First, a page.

A premium sports activity vehicle with all-road capability and dynamic driving characteristics

The BMW X3 (08/2011)

Have you ever found yourself in a situation where you were stopped at a traffic light and some kid pulls up next to you in his late model Chevrolet Camaro with a V6 engine (or something similar) and you know that once the light turns green, he’s going to floor it? Now how satisfying would it be to look in your rear view mirror a few seconds later to see his embarrassed face after you beat him in that acceleration run while driving an SUV? If that’s your idea of a good time, then take a look at the 2012 BMW X3 xDrive35i.

When we were first introduced to the BMW X3 in 1994, it had many things going for it. The SUV drove and performed like a sports sedan, its engine was silky smooth, it handled well, and it felt solid. However, the interior materials were sub-par for its class, its acceleration although competent, was nothing memorable, and it rode stiffly. BMW called it “a premium small sports activity vehicle with all road capability and unparalleled driving dynamics.”

The BMW X3 was completely redesigned for 2011. BMW says that this second generation X3 “builds on the success of the original by developing its core competencies while adding new technology to establish new benchmarks for agility, efficiency and driving comfort.” The X3 is relatively unchanged for 2012 other than modifications to optional equipment and packages.  We had the chance to drive the 2012 BMW X3 xDrive35i to see if it lives up to BMW’s claims, or if they failed to deliver on any of them.The BMW X3 (08/2011)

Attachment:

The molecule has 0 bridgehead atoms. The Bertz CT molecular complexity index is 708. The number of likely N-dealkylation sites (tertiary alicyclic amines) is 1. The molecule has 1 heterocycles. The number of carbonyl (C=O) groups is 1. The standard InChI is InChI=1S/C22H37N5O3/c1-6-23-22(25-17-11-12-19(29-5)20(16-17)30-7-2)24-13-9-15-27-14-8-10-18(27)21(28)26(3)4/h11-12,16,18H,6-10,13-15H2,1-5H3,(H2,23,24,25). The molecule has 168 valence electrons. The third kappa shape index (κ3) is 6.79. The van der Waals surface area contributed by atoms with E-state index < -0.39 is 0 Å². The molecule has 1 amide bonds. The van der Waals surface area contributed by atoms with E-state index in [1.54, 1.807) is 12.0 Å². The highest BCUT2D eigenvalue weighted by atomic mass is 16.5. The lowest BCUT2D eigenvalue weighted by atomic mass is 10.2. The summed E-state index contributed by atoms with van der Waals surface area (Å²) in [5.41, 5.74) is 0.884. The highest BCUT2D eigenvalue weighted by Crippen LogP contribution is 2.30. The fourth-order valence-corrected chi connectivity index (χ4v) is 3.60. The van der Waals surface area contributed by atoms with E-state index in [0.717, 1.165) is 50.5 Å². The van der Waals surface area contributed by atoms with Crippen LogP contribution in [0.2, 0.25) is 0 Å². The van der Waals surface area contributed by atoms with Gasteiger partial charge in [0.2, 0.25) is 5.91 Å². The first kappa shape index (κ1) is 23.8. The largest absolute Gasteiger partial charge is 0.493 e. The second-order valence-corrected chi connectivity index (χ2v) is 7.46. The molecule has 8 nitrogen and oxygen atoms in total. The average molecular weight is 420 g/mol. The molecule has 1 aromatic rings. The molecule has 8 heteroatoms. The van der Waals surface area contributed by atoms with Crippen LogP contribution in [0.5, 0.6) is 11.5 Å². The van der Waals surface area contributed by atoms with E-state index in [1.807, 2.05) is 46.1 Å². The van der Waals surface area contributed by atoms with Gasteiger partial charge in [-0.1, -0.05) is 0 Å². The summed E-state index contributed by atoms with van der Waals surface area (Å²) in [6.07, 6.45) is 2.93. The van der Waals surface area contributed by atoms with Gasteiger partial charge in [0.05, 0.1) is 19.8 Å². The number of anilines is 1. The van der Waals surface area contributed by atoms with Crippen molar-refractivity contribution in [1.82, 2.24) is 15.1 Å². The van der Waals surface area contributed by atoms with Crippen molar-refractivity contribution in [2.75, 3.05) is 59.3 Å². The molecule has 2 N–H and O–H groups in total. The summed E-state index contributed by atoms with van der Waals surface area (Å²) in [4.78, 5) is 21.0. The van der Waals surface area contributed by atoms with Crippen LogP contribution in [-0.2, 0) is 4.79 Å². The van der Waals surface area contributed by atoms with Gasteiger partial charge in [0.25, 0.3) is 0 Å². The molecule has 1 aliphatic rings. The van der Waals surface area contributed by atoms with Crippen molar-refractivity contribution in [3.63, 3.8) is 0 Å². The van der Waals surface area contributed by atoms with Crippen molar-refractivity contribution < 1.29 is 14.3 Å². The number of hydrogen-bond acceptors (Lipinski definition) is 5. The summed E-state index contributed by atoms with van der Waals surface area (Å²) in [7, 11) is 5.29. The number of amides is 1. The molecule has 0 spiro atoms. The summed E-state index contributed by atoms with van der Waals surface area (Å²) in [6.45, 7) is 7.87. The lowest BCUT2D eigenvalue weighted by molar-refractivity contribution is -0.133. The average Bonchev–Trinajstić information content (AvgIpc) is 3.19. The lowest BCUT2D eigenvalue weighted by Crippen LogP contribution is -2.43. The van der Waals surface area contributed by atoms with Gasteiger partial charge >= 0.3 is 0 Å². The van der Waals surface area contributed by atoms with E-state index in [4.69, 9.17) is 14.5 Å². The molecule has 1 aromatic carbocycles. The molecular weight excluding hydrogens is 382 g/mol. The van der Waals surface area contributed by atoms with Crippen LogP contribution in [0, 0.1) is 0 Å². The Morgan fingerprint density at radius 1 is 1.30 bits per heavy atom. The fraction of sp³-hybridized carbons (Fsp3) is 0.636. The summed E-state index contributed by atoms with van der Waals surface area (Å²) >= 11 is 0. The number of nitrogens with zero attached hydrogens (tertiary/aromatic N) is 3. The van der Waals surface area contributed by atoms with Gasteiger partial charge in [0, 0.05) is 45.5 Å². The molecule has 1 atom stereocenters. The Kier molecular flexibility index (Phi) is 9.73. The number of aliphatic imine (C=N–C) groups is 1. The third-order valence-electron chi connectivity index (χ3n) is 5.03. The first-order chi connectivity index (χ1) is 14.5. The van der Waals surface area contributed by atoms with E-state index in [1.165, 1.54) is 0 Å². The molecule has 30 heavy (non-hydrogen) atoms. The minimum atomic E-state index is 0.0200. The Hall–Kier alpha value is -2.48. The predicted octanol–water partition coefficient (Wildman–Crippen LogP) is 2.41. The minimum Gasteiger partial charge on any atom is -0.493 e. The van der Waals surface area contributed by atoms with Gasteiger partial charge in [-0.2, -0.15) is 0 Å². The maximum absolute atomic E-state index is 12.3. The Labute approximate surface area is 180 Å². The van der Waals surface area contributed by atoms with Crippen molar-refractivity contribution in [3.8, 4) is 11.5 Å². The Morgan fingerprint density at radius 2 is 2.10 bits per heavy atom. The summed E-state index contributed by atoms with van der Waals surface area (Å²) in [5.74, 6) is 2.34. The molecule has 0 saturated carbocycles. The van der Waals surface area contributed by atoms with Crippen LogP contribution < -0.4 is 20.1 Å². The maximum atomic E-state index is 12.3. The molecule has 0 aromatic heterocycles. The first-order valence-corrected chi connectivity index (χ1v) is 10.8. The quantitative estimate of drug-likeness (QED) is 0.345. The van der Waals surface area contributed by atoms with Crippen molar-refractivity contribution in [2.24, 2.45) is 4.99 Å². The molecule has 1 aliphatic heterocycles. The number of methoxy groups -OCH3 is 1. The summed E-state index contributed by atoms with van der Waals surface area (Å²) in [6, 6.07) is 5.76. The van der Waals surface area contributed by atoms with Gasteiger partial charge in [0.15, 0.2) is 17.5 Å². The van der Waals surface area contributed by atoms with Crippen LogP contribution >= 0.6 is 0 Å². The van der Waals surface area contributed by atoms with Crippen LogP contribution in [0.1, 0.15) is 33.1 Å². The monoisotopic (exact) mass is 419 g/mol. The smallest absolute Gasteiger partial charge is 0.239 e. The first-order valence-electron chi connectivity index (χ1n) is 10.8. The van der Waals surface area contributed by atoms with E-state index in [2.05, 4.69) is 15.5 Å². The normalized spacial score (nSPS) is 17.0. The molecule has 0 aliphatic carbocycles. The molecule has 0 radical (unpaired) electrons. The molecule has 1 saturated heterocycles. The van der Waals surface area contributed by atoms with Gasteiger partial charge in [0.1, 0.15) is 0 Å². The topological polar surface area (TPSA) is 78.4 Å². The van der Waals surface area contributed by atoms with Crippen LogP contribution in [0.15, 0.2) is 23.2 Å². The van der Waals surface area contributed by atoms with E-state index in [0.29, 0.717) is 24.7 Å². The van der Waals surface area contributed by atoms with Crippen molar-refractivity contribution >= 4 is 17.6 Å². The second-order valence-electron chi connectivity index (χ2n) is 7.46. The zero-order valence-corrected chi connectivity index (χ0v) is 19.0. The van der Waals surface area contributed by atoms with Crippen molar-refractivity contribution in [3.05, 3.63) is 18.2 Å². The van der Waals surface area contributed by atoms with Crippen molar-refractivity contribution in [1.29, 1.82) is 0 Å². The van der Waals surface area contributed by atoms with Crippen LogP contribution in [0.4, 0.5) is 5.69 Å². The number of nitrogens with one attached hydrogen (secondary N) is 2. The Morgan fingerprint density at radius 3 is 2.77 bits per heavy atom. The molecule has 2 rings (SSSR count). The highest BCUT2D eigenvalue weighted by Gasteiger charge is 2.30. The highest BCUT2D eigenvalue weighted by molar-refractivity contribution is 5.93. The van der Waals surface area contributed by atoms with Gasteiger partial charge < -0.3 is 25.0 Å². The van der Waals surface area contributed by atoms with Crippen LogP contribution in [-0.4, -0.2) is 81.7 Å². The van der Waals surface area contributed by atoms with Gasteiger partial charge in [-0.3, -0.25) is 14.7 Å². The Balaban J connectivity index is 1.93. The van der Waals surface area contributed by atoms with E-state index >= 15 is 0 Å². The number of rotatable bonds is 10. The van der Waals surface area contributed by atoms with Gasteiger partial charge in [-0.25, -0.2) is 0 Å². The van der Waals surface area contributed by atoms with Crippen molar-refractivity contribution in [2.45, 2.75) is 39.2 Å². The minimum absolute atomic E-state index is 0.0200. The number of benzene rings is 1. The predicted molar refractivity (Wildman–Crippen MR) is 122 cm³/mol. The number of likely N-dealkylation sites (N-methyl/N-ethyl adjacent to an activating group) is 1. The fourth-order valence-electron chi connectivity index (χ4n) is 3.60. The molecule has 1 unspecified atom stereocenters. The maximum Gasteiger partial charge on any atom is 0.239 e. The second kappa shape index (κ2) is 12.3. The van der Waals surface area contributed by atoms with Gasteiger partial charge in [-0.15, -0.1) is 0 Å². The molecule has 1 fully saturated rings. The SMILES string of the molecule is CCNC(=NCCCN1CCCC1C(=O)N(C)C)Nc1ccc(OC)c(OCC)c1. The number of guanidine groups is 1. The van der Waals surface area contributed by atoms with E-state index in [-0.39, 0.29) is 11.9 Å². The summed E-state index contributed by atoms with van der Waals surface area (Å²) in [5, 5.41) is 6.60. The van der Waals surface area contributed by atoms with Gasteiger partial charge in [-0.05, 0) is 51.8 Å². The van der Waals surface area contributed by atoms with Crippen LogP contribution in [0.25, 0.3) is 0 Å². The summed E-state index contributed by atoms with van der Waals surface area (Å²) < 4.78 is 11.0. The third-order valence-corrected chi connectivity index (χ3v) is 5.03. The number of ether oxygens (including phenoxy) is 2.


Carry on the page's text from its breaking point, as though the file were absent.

Our first impression of the 2012 BMW X3 xDrive35i is that it’s larger, sportier, more elegant and roomier than the previous generation. Up front, you’ll find BMW’s signature dual kidney grille, large angled headlights accented with chrome trim, a distinguished bumper with integrated round fog lights, and a hood with flowing character lines running down to the dual kidney grille. The side profile also displays a door handle level contour line that flows gracefully from the front wheel arches all the way to the back of the vehicle. It also wears 18” alloy wheels with run-flat all-season tires. The rear is characterized by horizontal lines and bold taillights.


We found the interior of the X3 comfortable, tasteful and roomy with outstanding forward visibility. It boasts a premium ambiance worthy of a luxury auto maker. Materials are high-grade. The optional Nevada leather trimmed 8-way power adjusted front seats are at the perfect height to facilitate entry and exit and are very comfortable. They also provided a commanding view of the road. Unfortunately, leatherette is standard which is disappointing because the X3 is a premium vehicle. Rear seat legroom is generous and the seats are comfortable for two adults. A third person in the middle would fit, but would be a squeeze.  The standard panoramic moonroof is large and airy. The 3-spoke leather-wrapped steering wheel tilts and telescopes, and provides controls for the audio system, cruise control, and Bluetooth. Fit and finish are well executed.  The center console is angled towards the driver. The center display incorporates the optional navigation system and iDrive display in an easy to read 8.8 inch screen. The controls are logically arranged, but those initially unfamiliar with modern BMW’s may need time to acclimate themselves to the iDrive system and other controls.